By ROBIN DOHRN-SIMPSON
Carol Tolosko created Centifonti’s restaurant as a nod to her great grandfather Cosmo Centifonti who immigrated with his wife Carmela, in the late 1800s from Abruzzi, Italy to Burlington, New Jersey. Cosmo started his “One Stop Shop” — a delicatessen, with an ice cream parlor, candy store, smoking lounge and a bar. Tolosko wished to emulate the concept with her own eatery located in the Village of La Mesa.
Centifonti’s is a restaurant with an eclectic menu of Italian and Californian favorites — something for everyone, children and adults. You’ll find a bar featuring 25 craft beers on tap, a gelateria and also a candy store.
Carol and her daughter are fourth and fifth generation chocolatiers who make their own chocolate goodies. Carol’s mother, until recently, made the candy and caramel apples so loved by patrons.
The house-made gelato is a specialty that Stacey Robinson takes very seriously. He loves to experiment with flavors and follows the philosophy “something unique sells”. The fig, cinnamon, walnut and whiskey gelato is a favorite. Full of unique yet compatible flavors that make the mouth beg for more. After sampling a variety of the gelatos, the chocolate was definitely another favorite — very rich and creamy.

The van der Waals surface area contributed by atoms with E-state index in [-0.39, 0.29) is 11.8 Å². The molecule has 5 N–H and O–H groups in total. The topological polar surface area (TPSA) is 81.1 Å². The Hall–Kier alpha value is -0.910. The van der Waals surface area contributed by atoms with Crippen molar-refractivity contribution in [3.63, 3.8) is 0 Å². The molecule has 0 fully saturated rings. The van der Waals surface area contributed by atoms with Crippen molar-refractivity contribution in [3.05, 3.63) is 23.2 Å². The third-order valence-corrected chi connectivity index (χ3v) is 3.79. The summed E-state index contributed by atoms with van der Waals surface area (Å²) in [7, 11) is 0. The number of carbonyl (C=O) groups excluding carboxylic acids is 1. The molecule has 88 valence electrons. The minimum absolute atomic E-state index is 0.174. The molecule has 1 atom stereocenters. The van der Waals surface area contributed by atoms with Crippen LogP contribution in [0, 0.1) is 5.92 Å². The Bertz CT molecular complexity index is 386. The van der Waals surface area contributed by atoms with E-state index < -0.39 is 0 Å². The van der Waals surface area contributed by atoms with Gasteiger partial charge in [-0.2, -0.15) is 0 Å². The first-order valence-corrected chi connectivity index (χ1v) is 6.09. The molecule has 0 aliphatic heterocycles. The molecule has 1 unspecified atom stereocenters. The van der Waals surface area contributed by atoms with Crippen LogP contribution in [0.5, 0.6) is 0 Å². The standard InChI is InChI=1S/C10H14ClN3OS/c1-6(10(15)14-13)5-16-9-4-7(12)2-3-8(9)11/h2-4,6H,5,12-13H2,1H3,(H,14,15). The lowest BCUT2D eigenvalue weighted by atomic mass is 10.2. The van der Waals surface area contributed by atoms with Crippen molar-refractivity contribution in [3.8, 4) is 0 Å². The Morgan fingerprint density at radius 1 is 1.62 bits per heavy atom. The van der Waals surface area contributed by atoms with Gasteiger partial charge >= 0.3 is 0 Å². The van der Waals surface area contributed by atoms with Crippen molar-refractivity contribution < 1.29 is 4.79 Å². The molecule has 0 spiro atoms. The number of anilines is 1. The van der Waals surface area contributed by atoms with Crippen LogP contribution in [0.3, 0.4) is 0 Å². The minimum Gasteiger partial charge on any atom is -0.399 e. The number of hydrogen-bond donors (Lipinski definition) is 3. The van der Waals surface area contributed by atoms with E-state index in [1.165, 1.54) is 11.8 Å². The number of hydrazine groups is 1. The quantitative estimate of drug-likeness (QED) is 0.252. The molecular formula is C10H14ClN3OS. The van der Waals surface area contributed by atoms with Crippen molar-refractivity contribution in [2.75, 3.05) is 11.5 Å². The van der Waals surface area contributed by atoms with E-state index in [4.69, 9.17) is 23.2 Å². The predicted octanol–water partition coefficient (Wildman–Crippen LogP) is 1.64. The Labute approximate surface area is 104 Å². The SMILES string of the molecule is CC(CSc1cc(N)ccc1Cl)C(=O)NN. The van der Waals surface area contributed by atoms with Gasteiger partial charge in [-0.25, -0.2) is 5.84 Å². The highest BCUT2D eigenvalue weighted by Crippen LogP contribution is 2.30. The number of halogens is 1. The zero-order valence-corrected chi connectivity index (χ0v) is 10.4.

The restaurant, which is open daily, serves breakfast, lunch and dinner.
A unique breakfast favorite is the Southwest Breakfast Bowl. This is a bread bowl filled with Centifonti potatoes (red potatoes with red and green bell peppers and onions) smothered in house-made chili, two eggs any style, cilantro, tomatoes, avocado and sprinkled with cheddar and cotija cheese. If this isn’t enough, you can have it topped with chipotle cream.
If you prefer a sweeter meal, try the French toast with thick Texas toast dipped in a custard batter flavored with Amaretto, cinnamon and vanilla sprinkled with sliced almonds and grilled to a golden brown.
For a healthy alternative try their house-made granola with a mixture of grains, nuts, seeds and raisins, sweetened with honey. Cover with your choice of milk. Soy milk or almond milk.
Lunch and dinner offer an assortment of burgers, paninis, soups and salads, as well as full entrees of American and Italian food. If Italian food is on your wish list, try the Spicy Penne Pasta, Lasagna, Spaghetti and Meatballs, Ravioli and Fettucini Alfredo. Not all entrees are Italian, but all are flavorful and made from fresh, local ingredients. The good news for gluten-free eaters is they offer gluten-free pasta.
For the competitive beer drinkers, try the 128-ounce Das Boot filled with your favorite brew. Or for the not so competitive, try the 64-ounce option. Ring the bell once you’ve finished.
“My mottos are: Something unique sells and treat the customer like family,” Tolosko said. And it’s working. Centifonti’s has been in business for 15 years and going strong.
What’s next for Tolosko? A speakeasy with dining and dancing. Like her food, she has an eclectic assortment of musical acts who are waiting to transport San Diegans away for an hour or two.
For current hours and specials go to www.centifontis.com.
— Robin Dohrn-Simpson is a local freelance food and travel writer. Reach her at firstname.lastname@example.org.